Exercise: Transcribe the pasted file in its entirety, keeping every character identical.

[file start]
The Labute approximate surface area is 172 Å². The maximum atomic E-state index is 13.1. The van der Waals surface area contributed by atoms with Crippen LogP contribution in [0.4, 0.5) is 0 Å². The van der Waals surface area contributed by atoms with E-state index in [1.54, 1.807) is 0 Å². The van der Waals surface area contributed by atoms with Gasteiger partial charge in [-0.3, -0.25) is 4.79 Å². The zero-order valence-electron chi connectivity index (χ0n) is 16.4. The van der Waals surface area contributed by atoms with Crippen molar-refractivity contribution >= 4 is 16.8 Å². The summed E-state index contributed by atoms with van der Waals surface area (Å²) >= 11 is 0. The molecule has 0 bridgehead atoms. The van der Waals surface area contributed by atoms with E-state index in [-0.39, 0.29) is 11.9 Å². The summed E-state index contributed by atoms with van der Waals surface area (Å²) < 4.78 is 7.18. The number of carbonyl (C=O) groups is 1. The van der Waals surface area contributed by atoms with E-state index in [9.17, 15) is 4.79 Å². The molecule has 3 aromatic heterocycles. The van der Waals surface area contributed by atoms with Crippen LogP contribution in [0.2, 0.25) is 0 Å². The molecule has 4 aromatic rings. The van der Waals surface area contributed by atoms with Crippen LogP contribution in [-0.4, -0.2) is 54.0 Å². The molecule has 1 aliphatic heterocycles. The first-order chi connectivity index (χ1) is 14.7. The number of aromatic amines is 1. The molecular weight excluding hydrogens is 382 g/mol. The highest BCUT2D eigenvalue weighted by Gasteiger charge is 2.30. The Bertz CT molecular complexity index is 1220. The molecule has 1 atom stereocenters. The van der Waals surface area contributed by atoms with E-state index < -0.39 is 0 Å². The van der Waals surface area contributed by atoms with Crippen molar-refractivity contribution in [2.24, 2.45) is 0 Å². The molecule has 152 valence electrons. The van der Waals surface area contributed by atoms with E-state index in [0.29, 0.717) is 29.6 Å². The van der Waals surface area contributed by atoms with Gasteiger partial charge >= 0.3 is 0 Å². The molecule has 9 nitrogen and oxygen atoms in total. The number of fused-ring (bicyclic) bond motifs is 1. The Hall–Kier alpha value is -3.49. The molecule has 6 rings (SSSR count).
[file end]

The Labute approximate surface area is 172 Å². The maximum atomic E-state index is 13.1. The van der Waals surface area contributed by atoms with Crippen LogP contribution in [0.4, 0.5) is 0 Å². The van der Waals surface area contributed by atoms with E-state index in [1.54, 1.807) is 0 Å². The van der Waals surface area contributed by atoms with Gasteiger partial charge in [-0.3, -0.25) is 4.79 Å². The zero-order valence-electron chi connectivity index (χ0n) is 16.4. The van der Waals surface area contributed by atoms with Crippen molar-refractivity contribution >= 4 is 16.8 Å². The summed E-state index contributed by atoms with van der Waals surface area (Å²) >= 11 is 0. The molecule has 0 bridgehead atoms. The van der Waals surface area contributed by atoms with E-state index in [-0.39, 0.29) is 11.9 Å². The summed E-state index contributed by atoms with van der Waals surface area (Å²) < 4.78 is 7.18. The number of carbonyl (C=O) groups is 1. The van der Waals surface area contributed by atoms with E-state index in [9.17, 15) is 4.79 Å². The molecule has 3 aromatic heterocycles. The van der Waals surface area contributed by atoms with Crippen LogP contribution in [0.2, 0.25) is 0 Å². The molecule has 4 aromatic rings. The van der Waals surface area contributed by atoms with Crippen LogP contribution in [-0.4, -0.2) is 54.0 Å². The molecule has 1 aliphatic heterocycles. The first-order chi connectivity index (χ1) is 14.7. The number of aromatic amines is 1. The molecular weight excluding hydrogens is 382 g/mol. The highest BCUT2D eigenvalue weighted by Gasteiger charge is 2.30. The Bertz CT molecular complexity index is 1220. The molecule has 1 atom stereocenters. The van der Waals surface area contributed by atoms with E-state index < -0.39 is 0 Å². The van der Waals surface area contributed by atoms with Crippen molar-refractivity contribution in [2.24, 2.45) is 0 Å². The molecule has 152 valence electrons. The van der Waals surface area contributed by atoms with E-state index in [0.29, 0.717) is 29.6 Å². The van der Waals surface area contributed by atoms with Gasteiger partial charge >= 0.3 is 0 Å². The molecule has 9 nitrogen and oxygen atoms in total. The number of fused-ring (bicyclic) bond motifs is 1. The Hall–Kier alpha value is -3.49. The molecule has 6 rings (SSSR count).